Middlesex 446 (Robson 159, Stirling 111, Sidebottom 3-69, Rashid 3-94) beat Yorkshire 208 (Ballance 69*, Higgins 3-32, Finn 3-58) and 174 (Rayner 4-35) by an innings and 64 runs
On the day of the summer solstice, the reigning county champions have their first victory of summer. Yorkshire were not defeated so much as eviscerated and did not even have the small solace of an early return home, thanks to a sponsors' dinner.
For Middlesex this was vindication for the depth of their squad. The club has taken great delight in this week's inclusion, for England Lions or the senior team, of Nick Gubbins, Dawid Malan and Tom Helm. Thrashing Yorkshire while short of these players is testament to their sturdiness. And it hinted at a growing trend: how leading Division One counties are stockpiling talent in a manner reminiscent of Premier League football clubs.
Middlesex's second-choice bowling attack when everyone is available - Helm or Murtagh, James Harris, James Fuller and Harry Podmore, alongside the left-arm spinner Ravi Patel - is formidable. Their batting depth is equally impressive: this victory was secured in spite of three of their normal top five being absent - Adam Voges as well as Gubbins and Malan - not even mentioning Eoin Morgan, who seems unlikely to ever play first-class cricket again for the county.
Max Holden, a 19-year-old opener on loan at Northants, scored a high-class Championship century at Chester-le-Street earlier this month too. So it is no exaggeration to say that, at full strength, Middlesex's second-choice XI would be better than many - perhaps even most - Division Two counties.
Two months ago, Middlesex were denied a victory against Essex at Lord's by a combination of a cautious decision not to enforce the follow-on and fourth-day showers. James Franklin considered it a "no-brainer" to decide differently after Steve Finn's 500th first-class wicket secured a 238-run first-innings lead. There was the threat of showers on the final day; there was also a palpable sense of uncertainty in Yorkshire's batting line-up to exploit.
And there was, in Tim Murtagh, a bowler just shy of 250 wickets at the ground. The unthreatening shuffle in was familiar; so was pace of the sort that would seldom alarm a motorway speed camera. But so was the late wobble, the relentless harassing of the off stump and unerring accuracy. Murtagh's exemplary opening spell amounted to 2 for 2 in six overs, accounting for Adam Lyth to a ball angled across him, and then Harry Brook, who reacted to the worst ball Murtagh bowled by slashing it behind. And when Toby Roland-Jones promptly dismissed Alex Lees prodding to second slip, Yorkshire were suddenly 16 for 3.
Brook's dismissal meant that, 37 minutes after he walked off 69 not out at the termination of Yorkshire's first innings, Gary Ballance returned to bat in their second. Ballance vigils have been the cornerstone of Yorkshire's season; this time, though, he had only been at the crease an hour before feathering the second ball after lunch, a sharp delivery from Roland-Jones, which angled across him and kept low, behind. And, with that, Ballance's Championship average in 2017 plunged to a mere 101.87. As stupendous as the figure is, it does not reflect well on Yorkshire's team-mates that Ballance has contributed 24.6% of the team's runs this season.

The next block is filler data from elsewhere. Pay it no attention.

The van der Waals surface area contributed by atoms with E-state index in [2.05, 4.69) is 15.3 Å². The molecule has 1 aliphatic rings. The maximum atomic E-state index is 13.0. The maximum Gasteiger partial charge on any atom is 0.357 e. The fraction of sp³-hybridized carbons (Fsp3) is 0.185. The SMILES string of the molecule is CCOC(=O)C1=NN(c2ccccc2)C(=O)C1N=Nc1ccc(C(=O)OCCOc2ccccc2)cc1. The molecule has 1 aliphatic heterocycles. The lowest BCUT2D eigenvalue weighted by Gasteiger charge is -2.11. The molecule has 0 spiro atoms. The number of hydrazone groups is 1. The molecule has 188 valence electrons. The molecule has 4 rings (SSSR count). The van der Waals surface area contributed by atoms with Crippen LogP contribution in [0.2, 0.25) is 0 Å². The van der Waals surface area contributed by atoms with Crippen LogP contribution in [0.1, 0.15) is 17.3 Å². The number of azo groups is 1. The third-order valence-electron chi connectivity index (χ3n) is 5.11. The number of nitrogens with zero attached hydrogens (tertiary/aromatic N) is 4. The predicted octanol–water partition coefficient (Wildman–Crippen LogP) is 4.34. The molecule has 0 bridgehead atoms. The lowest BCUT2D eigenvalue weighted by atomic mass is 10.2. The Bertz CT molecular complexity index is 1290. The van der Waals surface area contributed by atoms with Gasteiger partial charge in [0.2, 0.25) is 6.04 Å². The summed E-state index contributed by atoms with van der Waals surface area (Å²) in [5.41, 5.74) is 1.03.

In the last round at Taunton, Ballance's team-mates supplied only two half-centuries in the match between them. Here, they did not contribute a single one - and nor, after Peter Handscomb succumbed cutting Finn to Nick Compton at point, did they really threaten to. Ollie Rayner whisked in with four wickets, aided by some distinctly obliging batting, and the victory was sealed a little after tea, when Ryan Sidebottom bottom-edged an attempted reverse sweep onto his toe to short leg. Somehow, it rather summed Yorkshire's limp batting display up.
"To be bowled out twice like we have is poor," said Andrew Gale, Yorkshire's coach. "We had a long chat and some strong words about the batting at Taunton and some more strong words in this game. We expect a response.
"We changed things up slightly by leaving Jack Leaning out, and there's lads in the second team banging on the door. We'll have to see where that takes us." Selecting Tom Kohler-Cadmore, the new recruit from Worcestershire, is an increasingly attractive option.
Franklin could reflect not only on a terrific team display but also on more assistance from a Lord's wicket that has not always been Middlesex's friend.
"There's been a conscious decision to leave more grass on it. Visually it looks different," he said. "After day one, Sam came in after scoring 150 not out and said it was a tricky wicket, and all the boys laughed at him. He was right. When bowlers got it in the right areas it was a tough wicket to bat on. Our bowlers asked serious questions of their batsmen."
And so, while Middlesex's wickets in the game were shared among six bowlers, none of whom claimed more than five wickets, Yorkshire were inordinately dependent on just two batsmen - Ballance and Handscomb - to make their runs.
The return of Joe Root and Jonny Bairstow next week, as well as probably Tim Bresnan, will provide a welcome palliative. But without substantive improvements in the top order - above all Lyth and Alex Lees, who are averaging only 26.13 between them in the Championship - Yorkshire's problems threaten to be reoccurring, especially if Ballance's gluttony is rewarded by an England recall.
Tim Wigmore is a freelance journalist and author of Second XI: Cricket in its Outposts